Nonprofit 411: You Have to Know Where You’re Going in Order to Get There

By Stephen M. Pratt, Director of Financial Sustainability, Root CauseSteve Pratt

March 5, 2013

In the world of nonprofit performance measurement, this is a fundamental principle. You have to know your outcome target-often called the “intended impact”-in order to measure your progress toward that outcome and measure the outcome itself. Yet, across a variety of recent consulting engagements, I have been struck by just how difficult it is for nonprofits of all shapes and sizes to pin themselves down to a specific, measurable objective.

Outcomes are hard. The struggle is the same whether you’re running a $200k startup or a multi-million dollar foundation. Many organizations conflate mission statement language about the change that they want to see in the world with the intended impact statement. In a recent seminar that I ran for youth development organizations, I asked participants to articulate their intended impact. The answers ranged from “end family poverty” to “close the achievement gap” to “eliminate employment discrimination for court-involved youth.”fundamental principle. You have to know your outcome target-often called the “intended impact”-in order to measure your progress toward that outcome and measure the outcome itself. Yet, across a variety of recent consulting engagements, I have been struck by just how difficult it is for nonprofits of all shapes and sizes to pin themselves down to a specific, measurable objective.

While no one would argue with any of these sentiments, none are in the form of a measurable objective to be achieved in, say, the next three years. Without that defined target, you can’t lay out a set of activities or interventions that can get you to the target.

A good impact statement addresses four questions:

  • What? (your organization hopes to achieve)
  • How much? (in specific, measurable terms)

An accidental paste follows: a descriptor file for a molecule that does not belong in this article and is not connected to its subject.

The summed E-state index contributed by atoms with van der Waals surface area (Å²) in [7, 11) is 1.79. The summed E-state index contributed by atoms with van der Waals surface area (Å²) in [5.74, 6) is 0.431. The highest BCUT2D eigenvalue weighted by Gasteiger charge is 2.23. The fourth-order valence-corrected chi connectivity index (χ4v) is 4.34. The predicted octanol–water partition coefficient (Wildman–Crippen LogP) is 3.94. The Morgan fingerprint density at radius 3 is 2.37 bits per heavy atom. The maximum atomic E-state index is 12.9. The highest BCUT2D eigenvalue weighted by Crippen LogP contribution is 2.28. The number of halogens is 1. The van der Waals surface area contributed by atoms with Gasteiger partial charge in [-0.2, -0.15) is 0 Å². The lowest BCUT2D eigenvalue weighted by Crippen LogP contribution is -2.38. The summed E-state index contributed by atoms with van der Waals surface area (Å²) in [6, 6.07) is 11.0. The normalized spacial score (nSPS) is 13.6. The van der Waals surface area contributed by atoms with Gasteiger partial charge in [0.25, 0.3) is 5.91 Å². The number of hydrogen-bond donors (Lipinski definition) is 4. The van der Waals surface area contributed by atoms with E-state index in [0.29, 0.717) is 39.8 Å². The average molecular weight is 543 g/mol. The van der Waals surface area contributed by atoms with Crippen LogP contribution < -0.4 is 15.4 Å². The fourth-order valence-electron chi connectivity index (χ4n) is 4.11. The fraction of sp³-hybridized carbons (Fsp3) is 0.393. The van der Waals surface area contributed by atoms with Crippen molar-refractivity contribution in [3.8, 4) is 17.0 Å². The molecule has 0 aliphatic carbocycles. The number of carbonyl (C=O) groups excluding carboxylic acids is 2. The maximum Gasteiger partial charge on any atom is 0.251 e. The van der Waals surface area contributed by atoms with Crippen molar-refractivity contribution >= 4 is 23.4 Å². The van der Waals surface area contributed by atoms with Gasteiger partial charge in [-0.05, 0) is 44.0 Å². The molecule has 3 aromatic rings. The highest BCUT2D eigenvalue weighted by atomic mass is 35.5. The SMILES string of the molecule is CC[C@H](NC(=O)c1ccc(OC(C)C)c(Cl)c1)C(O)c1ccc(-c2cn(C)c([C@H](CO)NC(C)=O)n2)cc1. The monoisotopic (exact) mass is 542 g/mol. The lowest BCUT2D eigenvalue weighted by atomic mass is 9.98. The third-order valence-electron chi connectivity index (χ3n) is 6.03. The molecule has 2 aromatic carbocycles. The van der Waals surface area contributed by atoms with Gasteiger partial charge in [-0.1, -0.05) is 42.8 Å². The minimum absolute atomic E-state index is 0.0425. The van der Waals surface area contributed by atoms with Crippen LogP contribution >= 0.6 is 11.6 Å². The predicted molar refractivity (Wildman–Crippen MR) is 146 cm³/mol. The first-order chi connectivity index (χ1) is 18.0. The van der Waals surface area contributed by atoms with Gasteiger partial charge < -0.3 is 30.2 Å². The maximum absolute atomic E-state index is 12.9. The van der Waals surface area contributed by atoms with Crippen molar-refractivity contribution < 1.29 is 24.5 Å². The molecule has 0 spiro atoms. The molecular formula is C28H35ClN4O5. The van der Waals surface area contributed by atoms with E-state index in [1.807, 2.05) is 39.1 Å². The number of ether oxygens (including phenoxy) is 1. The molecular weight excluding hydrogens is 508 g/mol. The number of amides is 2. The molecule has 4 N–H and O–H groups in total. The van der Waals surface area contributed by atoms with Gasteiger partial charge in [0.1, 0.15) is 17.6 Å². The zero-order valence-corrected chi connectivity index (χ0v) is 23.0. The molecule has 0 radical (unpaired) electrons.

• For whom?
  • By when?

The impact statement also has to be in reasonable proportion to the scale of the organization-what we call the you and what army?question. There is an inherent tension in social change work between the scale of the problem to be solved and the resources available to solve the problem. Organizations that strictly limit themselves to solutions within the scope of their current capabilities lack the sort of “big, hairy, audacious” vision that is necessary to effect hard-won change. On the other hand, organizations that aspire to outcomes that are light years away from their current capacity are unlikely to take a disciplined approach to delivering and scaling impact. Getting this balance right is part of the art of developing an impact statement.

We recently worked with a client who initially defined their impact goal as closing the achievement gap for New York City high school students. The problem was that they only served 600 students a year, in a system with nearly 500,000 high school students. While their results for those 600 students were impressive and compelling, there was no way that they could aspire to that outcome over the next three to five years. After an extended working session, the organization landed on this intended impact statement:

Closing the achievement gap between majority and minority students is the civil rights struggle of this generation. Efforts to reform schools may ultimately succeed in closing the gap, but for today’s children, “ultimately” is unacceptable. We will close the achievement gap today-for 600 students in New York City this year. We will grow this number by 150 students annually.

The revised statement strikes the right balance between audaciousness (closing the achievement gap for every student they serve) and scale, with growth that is ambitious, given the economics of the field. More importantly, the statement, and the performance measures that we helped them develop and implement, allowed them to test and refine those activities, all in pursuit of an impact that matters.

They knew where they were going. The rest was details.

Contact Stephen at: spratt@rootcause.org.

As director of financial sustainability, Stephen Pratt is growing Root Cause’s financial sustainability practice within our consulting practice, working to develop more rigorous financial models for our clients and to share how these models are developed for the sector.

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